Have you made that choice to follow Jesus Christ for yourself? You can’t count on the circumstances surrounding your life to make the choice for you; that won’t work in God’s eyes. Every heart has to be committed to following Him if you want to experience His salvation and the future glory of spending eternity with Him. If you have not yet made that choice, I would encourage you to do so! You will forever be thankful that you did, when you realize God’s future glory someday.

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Attributes of God: Justice

Posted by Worldview Warriors On Friday, July 24, 2015 0 comments

by Charlie Wolcott

This is the second post of my series of the Attributes of God. I again want to emphasize that this series is to help us understand who God really is and how those attributes should help us understand reality and how to live our lives. But like any study of God, entire libraries could be written on each of these attributes and it still would not cover the subject appropriately, and I am trying to do this within two pages. This week the attribute of God is justice.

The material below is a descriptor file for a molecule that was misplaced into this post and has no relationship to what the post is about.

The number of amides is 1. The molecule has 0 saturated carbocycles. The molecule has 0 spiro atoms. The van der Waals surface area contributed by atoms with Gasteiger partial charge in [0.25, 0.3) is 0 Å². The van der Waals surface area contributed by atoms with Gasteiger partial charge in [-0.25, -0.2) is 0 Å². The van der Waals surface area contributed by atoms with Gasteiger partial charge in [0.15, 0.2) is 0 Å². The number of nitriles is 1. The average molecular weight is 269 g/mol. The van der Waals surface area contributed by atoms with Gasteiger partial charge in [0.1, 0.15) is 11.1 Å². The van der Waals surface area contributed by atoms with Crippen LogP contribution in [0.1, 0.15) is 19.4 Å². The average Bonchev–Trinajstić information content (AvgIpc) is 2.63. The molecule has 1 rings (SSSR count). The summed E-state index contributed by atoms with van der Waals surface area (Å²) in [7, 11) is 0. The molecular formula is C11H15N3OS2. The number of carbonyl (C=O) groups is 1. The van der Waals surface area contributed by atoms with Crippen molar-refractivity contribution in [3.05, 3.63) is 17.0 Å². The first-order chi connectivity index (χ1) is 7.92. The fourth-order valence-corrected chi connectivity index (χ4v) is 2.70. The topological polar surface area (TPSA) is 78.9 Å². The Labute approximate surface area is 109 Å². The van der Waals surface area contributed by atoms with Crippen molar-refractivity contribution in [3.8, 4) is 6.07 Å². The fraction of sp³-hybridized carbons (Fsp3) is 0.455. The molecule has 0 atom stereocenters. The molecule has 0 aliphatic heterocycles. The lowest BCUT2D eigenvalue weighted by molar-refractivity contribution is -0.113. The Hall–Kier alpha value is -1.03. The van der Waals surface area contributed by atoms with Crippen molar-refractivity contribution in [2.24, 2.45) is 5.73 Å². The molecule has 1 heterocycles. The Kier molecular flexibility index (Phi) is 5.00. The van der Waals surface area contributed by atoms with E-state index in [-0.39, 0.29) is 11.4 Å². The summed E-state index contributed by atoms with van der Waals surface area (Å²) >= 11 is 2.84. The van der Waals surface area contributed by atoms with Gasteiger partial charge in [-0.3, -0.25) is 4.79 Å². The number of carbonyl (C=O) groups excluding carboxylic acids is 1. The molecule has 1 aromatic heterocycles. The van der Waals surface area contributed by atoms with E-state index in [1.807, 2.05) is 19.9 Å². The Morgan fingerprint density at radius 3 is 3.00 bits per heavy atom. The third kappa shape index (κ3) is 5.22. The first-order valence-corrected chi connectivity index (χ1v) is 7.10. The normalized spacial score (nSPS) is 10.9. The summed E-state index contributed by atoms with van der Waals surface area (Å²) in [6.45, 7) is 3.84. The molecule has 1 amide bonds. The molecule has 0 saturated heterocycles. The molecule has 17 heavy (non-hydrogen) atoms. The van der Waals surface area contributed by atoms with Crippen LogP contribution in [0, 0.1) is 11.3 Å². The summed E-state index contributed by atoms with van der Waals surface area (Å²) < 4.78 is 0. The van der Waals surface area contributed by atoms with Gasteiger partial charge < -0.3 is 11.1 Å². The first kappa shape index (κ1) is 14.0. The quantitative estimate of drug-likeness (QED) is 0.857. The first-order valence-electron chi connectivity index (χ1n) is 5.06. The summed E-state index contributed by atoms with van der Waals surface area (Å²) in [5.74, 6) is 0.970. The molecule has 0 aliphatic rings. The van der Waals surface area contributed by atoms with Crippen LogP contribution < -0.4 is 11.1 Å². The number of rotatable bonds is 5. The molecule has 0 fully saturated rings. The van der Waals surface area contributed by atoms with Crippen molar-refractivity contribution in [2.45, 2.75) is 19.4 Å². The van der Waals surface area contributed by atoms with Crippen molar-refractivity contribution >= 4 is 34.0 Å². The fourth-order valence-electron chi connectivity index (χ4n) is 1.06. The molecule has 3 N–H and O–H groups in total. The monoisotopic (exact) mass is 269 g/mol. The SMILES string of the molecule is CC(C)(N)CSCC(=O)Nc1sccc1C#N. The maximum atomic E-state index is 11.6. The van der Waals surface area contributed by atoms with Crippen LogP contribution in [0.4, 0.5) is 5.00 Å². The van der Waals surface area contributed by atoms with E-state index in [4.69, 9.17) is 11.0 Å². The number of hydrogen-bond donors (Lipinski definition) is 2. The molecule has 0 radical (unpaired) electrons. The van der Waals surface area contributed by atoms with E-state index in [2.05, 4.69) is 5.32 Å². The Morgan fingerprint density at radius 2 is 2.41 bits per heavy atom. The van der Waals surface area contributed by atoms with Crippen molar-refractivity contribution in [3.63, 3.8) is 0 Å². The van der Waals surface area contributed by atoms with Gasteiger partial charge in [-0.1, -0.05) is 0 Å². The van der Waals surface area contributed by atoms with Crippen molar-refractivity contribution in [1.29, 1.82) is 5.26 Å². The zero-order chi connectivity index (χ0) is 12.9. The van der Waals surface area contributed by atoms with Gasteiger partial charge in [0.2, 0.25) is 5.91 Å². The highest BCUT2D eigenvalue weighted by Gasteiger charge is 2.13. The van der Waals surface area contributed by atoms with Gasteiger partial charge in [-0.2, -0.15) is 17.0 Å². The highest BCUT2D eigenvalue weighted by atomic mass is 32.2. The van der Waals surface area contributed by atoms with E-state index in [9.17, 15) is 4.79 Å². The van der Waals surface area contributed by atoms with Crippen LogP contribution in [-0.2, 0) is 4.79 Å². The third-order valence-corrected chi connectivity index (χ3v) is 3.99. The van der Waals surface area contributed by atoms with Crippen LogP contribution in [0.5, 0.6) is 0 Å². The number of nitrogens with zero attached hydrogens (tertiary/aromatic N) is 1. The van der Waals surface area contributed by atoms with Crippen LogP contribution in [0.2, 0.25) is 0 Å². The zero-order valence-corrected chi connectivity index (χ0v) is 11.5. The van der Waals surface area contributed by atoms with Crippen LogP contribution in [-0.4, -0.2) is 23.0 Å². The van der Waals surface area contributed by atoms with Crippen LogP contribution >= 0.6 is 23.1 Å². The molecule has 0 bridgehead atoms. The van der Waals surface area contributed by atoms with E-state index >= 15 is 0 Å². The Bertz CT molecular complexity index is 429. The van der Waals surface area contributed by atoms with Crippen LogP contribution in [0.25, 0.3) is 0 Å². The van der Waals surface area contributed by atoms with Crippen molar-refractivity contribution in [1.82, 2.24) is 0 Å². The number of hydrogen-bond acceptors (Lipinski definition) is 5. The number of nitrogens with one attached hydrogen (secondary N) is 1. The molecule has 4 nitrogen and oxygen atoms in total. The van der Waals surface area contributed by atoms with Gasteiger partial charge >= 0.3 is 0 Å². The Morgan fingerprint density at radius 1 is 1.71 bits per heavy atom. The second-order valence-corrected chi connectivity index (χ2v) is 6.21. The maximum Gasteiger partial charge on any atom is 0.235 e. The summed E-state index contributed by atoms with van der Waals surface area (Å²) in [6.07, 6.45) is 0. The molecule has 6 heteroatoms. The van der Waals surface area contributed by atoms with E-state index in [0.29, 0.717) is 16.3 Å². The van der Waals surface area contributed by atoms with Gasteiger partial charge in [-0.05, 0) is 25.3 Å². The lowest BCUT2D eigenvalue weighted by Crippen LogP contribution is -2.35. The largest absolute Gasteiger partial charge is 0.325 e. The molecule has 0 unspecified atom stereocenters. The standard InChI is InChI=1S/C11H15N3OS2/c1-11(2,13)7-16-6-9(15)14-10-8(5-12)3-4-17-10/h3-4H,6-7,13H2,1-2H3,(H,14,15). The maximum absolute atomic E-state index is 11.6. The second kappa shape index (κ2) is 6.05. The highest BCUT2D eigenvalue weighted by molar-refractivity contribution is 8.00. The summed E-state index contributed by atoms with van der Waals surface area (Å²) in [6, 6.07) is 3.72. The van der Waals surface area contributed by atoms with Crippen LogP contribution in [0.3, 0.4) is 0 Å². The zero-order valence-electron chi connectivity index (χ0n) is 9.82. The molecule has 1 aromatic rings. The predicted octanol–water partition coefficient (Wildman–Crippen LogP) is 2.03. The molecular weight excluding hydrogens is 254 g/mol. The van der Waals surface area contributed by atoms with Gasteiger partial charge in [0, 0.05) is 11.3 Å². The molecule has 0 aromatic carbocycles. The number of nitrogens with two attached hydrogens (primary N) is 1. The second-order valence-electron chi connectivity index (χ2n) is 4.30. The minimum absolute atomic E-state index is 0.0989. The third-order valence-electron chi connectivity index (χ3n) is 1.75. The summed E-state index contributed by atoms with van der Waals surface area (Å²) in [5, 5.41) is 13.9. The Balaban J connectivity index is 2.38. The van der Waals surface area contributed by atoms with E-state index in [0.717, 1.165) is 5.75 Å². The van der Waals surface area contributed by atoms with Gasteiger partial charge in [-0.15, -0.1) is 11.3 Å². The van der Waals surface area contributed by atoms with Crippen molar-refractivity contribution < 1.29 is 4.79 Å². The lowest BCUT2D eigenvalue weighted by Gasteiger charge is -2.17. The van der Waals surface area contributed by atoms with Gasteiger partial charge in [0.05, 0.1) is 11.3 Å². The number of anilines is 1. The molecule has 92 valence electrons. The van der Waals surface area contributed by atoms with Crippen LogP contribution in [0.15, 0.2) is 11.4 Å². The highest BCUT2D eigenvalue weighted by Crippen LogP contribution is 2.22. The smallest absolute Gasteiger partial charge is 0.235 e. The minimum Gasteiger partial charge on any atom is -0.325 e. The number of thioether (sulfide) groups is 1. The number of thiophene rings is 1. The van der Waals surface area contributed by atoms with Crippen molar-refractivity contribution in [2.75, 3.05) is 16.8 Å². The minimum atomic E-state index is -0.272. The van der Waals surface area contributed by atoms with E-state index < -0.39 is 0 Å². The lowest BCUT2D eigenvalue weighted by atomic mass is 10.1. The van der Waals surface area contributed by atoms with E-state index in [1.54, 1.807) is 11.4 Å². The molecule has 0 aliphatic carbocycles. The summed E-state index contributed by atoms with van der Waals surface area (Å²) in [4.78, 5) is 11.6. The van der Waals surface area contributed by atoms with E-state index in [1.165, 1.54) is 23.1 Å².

I talked about how God is love last week and I left with a question: how can God be loving without also being just? To answer this question, we have to get a good grasp of what it means to be just. When we hear the word “justice” most of us will have this image of “the bad guy got what he deserved” or “a person who administers justice.” In our court system, a judge is someone who hears a case and then determines, in accordance to the laws of the land, who is right and who is wrong. In Christianity, God is both the Law Giver and the Law Enforcer. Now many argue this point is not fair because how can God judge fairly if he both writes the law and then enforces it? This argument is on the basis that God is arbitrary and can change what he meant on a whim. One of the attributes I will discuss later is that he is immutable, which means God does not change. Another attribute I will discuss is that he is faithful and stays true to his word. So when God writes the Law, which is based off his character, he enforces it based off his character. And he is not a man that he should lie. God does not pick favorites nor show partiality in his justice.